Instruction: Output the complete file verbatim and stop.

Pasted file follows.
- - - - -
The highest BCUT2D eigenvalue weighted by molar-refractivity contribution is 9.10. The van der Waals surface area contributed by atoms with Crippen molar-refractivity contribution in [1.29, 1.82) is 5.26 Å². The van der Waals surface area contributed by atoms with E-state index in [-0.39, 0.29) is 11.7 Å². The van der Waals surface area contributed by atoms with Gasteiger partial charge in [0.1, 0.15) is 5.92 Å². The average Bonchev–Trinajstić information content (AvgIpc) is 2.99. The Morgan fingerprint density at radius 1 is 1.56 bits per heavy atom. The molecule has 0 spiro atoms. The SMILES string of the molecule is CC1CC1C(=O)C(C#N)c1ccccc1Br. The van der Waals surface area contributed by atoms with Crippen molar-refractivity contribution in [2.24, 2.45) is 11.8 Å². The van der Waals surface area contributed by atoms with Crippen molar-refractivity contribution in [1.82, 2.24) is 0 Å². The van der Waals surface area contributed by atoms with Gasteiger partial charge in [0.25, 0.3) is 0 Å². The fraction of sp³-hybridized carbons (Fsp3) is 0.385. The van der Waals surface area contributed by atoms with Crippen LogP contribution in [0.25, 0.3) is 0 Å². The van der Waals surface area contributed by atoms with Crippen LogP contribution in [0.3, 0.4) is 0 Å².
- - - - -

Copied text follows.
The highest BCUT2D eigenvalue weighted by molar-refractivity contribution is 9.10. The van der Waals surface area contributed by atoms with Crippen molar-refractivity contribution in [1.29, 1.82) is 5.26 Å². The van der Waals surface area contributed by atoms with E-state index in [-0.39, 0.29) is 11.7 Å². The van der Waals surface area contributed by atoms with Gasteiger partial charge in [0.1, 0.15) is 5.92 Å². The average Bonchev–Trinajstić information content (AvgIpc) is 2.99. The Morgan fingerprint density at radius 1 is 1.56 bits per heavy atom. The molecule has 0 spiro atoms. The SMILES string of the molecule is CC1CC1C(=O)C(C#N)c1ccccc1Br. The van der Waals surface area contributed by atoms with Crippen molar-refractivity contribution in [2.24, 2.45) is 11.8 Å². The van der Waals surface area contributed by atoms with Crippen molar-refractivity contribution in [1.82, 2.24) is 0 Å². The van der Waals surface area contributed by atoms with Gasteiger partial charge in [0.25, 0.3) is 0 Å². The fraction of sp³-hybridized carbons (Fsp3) is 0.385. The van der Waals surface area contributed by atoms with Crippen LogP contribution in [0.25, 0.3) is 0 Å². The van der Waals surface area contributed by atoms with Crippen LogP contribution in [0.3, 0.4) is 0 Å².